Tuesday, April 16, 2013
As many of our readers will now know, a bit over 14 hours ago, at 2.50pm Wednesday, the 15th of April, two crude bombs detonated near the finish line of the Boston Marathon. At the time of this writing, it is known that three people have perished, while 113 are wounded.
Within mere seconds of the bombs' detonations, scores, then hundreds of people rushed straight to the sites without hesitation, pulling away iron barricades, tearing at yellow police tape, all to bring aid to those felled, injured, and in some cases dismembered or killed. Along the street where this was all happening, flags from all nations flew atop poles alongside one another, representing the multitude of nations there likewise represented by a miraculously diverse array of runners. As it happens, moreover, hundreds of these runners ran not for themselves or their nations alone, but for cause after cause to which donors had agreed to contribute in proportion to miles run.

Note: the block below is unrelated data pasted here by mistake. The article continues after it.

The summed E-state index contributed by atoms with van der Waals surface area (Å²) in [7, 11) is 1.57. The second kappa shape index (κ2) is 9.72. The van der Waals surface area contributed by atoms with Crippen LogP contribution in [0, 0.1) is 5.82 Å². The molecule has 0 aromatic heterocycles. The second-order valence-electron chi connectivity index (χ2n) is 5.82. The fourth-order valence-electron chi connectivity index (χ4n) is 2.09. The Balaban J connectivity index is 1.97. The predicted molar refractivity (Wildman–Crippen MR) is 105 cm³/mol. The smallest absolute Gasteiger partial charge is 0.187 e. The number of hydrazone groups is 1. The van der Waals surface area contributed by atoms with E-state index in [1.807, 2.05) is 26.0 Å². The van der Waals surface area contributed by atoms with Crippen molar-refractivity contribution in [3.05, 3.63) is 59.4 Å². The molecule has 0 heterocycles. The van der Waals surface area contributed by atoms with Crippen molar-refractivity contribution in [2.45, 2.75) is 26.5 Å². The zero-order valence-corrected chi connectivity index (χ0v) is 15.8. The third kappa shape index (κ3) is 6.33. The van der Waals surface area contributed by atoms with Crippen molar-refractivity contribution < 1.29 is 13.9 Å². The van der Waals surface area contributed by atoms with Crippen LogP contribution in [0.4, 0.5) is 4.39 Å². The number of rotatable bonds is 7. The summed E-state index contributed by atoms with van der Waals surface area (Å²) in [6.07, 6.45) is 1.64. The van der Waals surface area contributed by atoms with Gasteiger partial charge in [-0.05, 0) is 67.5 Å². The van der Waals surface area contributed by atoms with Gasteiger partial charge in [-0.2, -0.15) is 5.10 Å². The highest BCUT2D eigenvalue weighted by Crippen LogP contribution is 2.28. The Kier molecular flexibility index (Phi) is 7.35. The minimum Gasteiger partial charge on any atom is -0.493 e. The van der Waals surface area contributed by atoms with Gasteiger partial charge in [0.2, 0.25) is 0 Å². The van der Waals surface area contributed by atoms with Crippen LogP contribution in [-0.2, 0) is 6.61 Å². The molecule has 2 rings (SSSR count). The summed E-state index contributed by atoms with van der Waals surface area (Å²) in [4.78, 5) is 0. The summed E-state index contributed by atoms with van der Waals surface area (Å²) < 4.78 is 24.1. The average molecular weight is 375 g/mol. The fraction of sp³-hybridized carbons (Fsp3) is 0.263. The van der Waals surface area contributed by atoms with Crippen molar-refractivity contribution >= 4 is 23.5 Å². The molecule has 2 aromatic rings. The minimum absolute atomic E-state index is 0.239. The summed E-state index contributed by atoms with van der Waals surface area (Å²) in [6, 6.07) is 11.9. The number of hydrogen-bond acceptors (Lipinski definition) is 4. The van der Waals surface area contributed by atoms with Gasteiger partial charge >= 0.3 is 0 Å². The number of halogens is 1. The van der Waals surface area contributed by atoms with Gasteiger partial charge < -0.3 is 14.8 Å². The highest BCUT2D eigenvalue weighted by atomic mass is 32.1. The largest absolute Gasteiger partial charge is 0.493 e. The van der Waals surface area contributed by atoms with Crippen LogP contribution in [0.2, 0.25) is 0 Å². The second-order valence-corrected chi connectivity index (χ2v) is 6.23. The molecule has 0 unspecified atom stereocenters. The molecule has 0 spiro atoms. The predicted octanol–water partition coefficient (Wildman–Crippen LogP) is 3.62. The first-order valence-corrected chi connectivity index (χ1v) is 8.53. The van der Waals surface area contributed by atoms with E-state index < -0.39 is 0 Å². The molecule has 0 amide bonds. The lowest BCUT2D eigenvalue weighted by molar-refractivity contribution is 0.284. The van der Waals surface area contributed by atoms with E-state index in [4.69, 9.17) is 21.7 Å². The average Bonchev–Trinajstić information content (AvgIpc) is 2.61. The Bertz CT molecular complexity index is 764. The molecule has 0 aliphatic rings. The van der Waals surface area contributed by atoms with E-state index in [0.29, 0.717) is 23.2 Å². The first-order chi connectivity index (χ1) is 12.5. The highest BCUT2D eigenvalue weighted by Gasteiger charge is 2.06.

We really all are, it would seem, in this together. The fact of it came across also - along now with understated competence and no-nonsense resolve - in the words, faces, and comportments of those officials addressing the inevitable media queries. The Governor of Massachusetts, the Chief of Police, and sundry additional federal, state, and local authorities all took questions together, all knowing precisely to whom among all in each case to direct the question - as if they all constituted one orchestra with a respected conductor. A trauma surgeon at Mass General Hospital, though alone, handled questions exhaustively and with likewise quiet confidence.
Experiencing all of this, you can't help but marvel at the solidarism and Stoicism of these great people of Boston, whether they be citizens for life or citizens for a day. These are people worth not only praying for, but directly assisting as well, in any way we are able.
I hope we might think of some ways here to do so.
Thanks as ever,